ruby-web and trapping errors

Discussion in 'Ruby' started by, Jan 17, 2006.

  1. Guest

    I am using ruby-web to create a simple web application. Basically I
    have some code, I process submitted forms and then I do

    Web::eek:pen do
    puts html

    If an error occurs in the code I get : Internal Server Error in the
    browser and no information whatsoever about the error.

    My question is - can I make the exact error appear in the browser, so I
    can fix it easily? I can run my code in console and then I see the
    error but if I have user-submitted data before the error occured it
    becomes difficult...
    , Jan 17, 2006
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  2. Guest

    Oops, this was stupid question - I found the answer myself.

    # code code code
    rescue Exception => detail
    Web::eek:pen do
    puts detail.backtrace.join('<br>')
    puts detail.to_s
    , Jan 17, 2006
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  3. Guest

    This is the main reason ruby-web provides a 'web-aware' interpreter.
    There are certain types of errors that Web::eek:pen can't catch,
    especially the dreaded "syntax error".

    If you use the ruby-web interpreter, it will output cgi headers, plus
    the Web::eek:pen block is not needed:


    puts html

    This will catch the error and display to the browser. The cgi
    interpreter works on Windows and Unix platforms, with fastcgi support
    in linux if you installed the fcgi libraries. There are also ruby-web
    handers for ModRuby which provide the same support. All the gory
    details are at:

    Thanks for trying it out!


    , Jan 21, 2006
  4. Guest

    Patrick, thanks for the pointer to #!/usr/bin/ruby-web , I missed this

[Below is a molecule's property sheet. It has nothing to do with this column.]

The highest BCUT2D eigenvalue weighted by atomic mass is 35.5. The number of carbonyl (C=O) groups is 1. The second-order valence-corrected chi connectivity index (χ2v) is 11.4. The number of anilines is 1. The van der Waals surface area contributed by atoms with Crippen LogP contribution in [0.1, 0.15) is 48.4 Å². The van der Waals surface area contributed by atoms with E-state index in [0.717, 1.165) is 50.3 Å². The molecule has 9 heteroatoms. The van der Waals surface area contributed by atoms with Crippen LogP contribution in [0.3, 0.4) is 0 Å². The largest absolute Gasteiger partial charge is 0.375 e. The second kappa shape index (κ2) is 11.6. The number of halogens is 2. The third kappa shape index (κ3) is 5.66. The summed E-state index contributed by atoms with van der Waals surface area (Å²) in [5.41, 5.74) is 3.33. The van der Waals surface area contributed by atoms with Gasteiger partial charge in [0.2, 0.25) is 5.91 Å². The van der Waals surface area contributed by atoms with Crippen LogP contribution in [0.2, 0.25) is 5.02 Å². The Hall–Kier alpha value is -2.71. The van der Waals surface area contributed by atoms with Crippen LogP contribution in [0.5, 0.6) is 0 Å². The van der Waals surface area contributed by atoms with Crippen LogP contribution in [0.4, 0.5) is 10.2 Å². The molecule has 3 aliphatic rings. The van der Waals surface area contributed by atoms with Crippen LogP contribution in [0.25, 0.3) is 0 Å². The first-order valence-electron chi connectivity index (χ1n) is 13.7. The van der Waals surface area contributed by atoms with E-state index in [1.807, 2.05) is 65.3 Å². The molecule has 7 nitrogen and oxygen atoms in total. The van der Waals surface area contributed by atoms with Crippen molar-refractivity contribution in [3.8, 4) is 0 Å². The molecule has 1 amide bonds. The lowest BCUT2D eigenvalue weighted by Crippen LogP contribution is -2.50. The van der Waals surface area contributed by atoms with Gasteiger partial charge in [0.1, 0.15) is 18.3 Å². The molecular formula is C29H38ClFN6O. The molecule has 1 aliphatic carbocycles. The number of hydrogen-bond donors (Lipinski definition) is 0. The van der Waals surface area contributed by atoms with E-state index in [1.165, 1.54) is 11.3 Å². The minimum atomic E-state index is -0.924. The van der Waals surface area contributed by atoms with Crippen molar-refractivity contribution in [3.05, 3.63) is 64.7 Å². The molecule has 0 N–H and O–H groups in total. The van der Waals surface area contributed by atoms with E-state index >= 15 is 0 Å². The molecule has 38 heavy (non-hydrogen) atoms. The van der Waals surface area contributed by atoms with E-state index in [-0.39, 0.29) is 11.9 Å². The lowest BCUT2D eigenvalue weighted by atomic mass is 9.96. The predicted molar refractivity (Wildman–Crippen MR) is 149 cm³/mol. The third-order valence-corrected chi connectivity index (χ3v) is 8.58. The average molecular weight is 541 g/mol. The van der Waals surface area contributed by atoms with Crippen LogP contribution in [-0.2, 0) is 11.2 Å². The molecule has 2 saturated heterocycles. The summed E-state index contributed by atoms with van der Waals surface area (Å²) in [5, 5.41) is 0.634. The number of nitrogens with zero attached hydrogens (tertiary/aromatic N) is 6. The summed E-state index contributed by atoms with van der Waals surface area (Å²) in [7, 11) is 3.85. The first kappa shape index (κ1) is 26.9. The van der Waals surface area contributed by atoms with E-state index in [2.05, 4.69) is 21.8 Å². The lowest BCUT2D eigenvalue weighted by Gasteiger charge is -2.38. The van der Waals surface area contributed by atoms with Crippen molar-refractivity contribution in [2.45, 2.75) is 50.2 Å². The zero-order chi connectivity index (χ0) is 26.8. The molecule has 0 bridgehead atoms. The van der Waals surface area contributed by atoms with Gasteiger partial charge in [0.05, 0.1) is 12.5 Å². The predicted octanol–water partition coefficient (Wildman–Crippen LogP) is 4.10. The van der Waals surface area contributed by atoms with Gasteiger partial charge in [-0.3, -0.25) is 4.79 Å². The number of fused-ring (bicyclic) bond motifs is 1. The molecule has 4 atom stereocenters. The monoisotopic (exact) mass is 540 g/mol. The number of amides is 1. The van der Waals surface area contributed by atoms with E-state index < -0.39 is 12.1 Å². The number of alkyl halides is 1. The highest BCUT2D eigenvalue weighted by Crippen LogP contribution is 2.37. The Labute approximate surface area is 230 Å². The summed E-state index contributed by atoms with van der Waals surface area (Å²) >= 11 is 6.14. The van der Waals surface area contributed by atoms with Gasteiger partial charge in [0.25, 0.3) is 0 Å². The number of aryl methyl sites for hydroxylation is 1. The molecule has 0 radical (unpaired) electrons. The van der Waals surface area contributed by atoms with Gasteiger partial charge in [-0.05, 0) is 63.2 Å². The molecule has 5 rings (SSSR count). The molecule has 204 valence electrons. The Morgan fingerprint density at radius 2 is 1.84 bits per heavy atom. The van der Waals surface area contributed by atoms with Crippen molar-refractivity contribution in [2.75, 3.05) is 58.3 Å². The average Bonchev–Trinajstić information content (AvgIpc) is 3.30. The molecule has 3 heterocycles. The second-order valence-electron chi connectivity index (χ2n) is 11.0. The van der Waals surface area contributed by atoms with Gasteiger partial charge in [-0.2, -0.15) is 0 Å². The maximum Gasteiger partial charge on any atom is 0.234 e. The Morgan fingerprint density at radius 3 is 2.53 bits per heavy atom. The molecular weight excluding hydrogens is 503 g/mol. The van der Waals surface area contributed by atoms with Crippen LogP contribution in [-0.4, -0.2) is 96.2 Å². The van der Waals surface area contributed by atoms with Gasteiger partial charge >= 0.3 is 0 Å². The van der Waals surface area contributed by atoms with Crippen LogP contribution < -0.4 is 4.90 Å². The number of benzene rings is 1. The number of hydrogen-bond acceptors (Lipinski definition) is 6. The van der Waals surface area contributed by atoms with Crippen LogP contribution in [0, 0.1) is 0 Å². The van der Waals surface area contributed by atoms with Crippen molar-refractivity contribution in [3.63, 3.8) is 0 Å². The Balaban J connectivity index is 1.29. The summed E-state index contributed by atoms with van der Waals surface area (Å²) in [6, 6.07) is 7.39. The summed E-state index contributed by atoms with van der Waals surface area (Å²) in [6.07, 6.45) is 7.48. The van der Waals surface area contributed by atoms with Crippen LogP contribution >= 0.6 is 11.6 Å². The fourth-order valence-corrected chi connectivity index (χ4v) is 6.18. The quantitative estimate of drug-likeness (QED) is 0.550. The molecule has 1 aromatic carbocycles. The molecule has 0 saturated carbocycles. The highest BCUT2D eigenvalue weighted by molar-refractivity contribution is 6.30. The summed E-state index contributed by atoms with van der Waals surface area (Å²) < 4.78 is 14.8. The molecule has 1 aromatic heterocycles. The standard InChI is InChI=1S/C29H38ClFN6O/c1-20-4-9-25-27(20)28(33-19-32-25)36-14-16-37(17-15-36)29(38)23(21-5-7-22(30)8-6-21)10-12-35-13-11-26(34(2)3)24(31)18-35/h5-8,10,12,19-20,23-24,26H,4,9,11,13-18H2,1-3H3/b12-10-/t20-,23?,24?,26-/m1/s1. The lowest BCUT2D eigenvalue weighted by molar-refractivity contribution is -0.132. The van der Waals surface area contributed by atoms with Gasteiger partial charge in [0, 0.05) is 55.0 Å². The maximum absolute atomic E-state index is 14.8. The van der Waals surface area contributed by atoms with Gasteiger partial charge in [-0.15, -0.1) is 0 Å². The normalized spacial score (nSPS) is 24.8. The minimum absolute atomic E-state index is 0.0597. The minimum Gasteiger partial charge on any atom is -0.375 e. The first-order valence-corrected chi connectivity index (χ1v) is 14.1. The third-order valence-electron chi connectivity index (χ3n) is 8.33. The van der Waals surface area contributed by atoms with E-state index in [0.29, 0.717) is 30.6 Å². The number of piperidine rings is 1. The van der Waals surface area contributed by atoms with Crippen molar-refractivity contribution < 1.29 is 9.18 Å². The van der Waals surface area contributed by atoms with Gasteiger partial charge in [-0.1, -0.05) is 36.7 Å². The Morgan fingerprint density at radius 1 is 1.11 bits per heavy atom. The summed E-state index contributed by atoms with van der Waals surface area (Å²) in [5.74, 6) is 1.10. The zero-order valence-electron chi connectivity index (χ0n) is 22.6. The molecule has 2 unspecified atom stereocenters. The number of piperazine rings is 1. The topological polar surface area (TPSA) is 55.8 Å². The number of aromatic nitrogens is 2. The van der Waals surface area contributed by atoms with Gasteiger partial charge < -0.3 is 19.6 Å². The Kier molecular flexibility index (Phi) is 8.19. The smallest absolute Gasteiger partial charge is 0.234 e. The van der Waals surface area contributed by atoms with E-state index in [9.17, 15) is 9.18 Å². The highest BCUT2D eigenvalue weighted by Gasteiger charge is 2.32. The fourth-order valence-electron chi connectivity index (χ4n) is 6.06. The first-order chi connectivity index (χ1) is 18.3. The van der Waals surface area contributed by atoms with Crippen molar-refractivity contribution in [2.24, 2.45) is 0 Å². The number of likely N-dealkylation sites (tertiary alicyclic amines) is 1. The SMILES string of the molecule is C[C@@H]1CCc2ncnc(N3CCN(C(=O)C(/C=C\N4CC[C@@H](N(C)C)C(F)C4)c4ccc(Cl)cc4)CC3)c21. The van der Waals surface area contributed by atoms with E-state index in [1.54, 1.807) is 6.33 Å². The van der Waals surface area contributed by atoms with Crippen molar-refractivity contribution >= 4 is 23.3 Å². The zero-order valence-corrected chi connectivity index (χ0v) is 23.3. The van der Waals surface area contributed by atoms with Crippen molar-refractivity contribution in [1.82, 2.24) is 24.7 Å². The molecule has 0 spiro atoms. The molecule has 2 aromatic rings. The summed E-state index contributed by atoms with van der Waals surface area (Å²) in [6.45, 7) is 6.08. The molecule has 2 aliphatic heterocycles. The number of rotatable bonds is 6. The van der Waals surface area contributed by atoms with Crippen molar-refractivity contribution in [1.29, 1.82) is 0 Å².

during the installation. Well, I guess I missed all the install

    I am very new to Ruby and am just exploring different things. Rails is
    far too much for my needs and I found ruby-web does exactly what I
    want. I probably use like 1% of its capabilities, because all I really
    need are the data submitted by the user, once I have them, all the
    program flow goes through various classes which in the end return a
    string cotaining the whole HTML of the page. All the logic is in the
    classes and I do not need to output anything piece by piece. So, in the
    end I have a string which I pass to a single Web::eek:pen block and I'm

    I am using templates of course; having programmed in PHP for several
    years I hate plain HTML in my code, so I took probably the worse
    approach - wrote a small template engine myself, for reasons described

    In the end, I have to say I'm beginning to like Ruby. Code is shorter
    than PHP and more elegant, which does not necessarily mean it takes
    less time to write but sometimes it does. My only frustration is the
    lack of good documentation for the external libraries I download from
    rubyforge. Most people seem to think that a hastily prepared rdoc is
    enough, and that examples are not really necessary because the user has
    like 5 years of Ruby experience and understatnds everything just by
    looking at a method name. I am not speaking here about the core classes
    and methods which are indeed very well-documented.

    I know that writing documentation is a pain. But this can really speed
    up adoption of the language. Good, working examlpes of something
    meaningful are the best documentation.

    p.s. Patrick, this entry is in no way connected to ruby-web, I got
    frustrated over some other libraries, like rexml.
    , Jan 21, 2006
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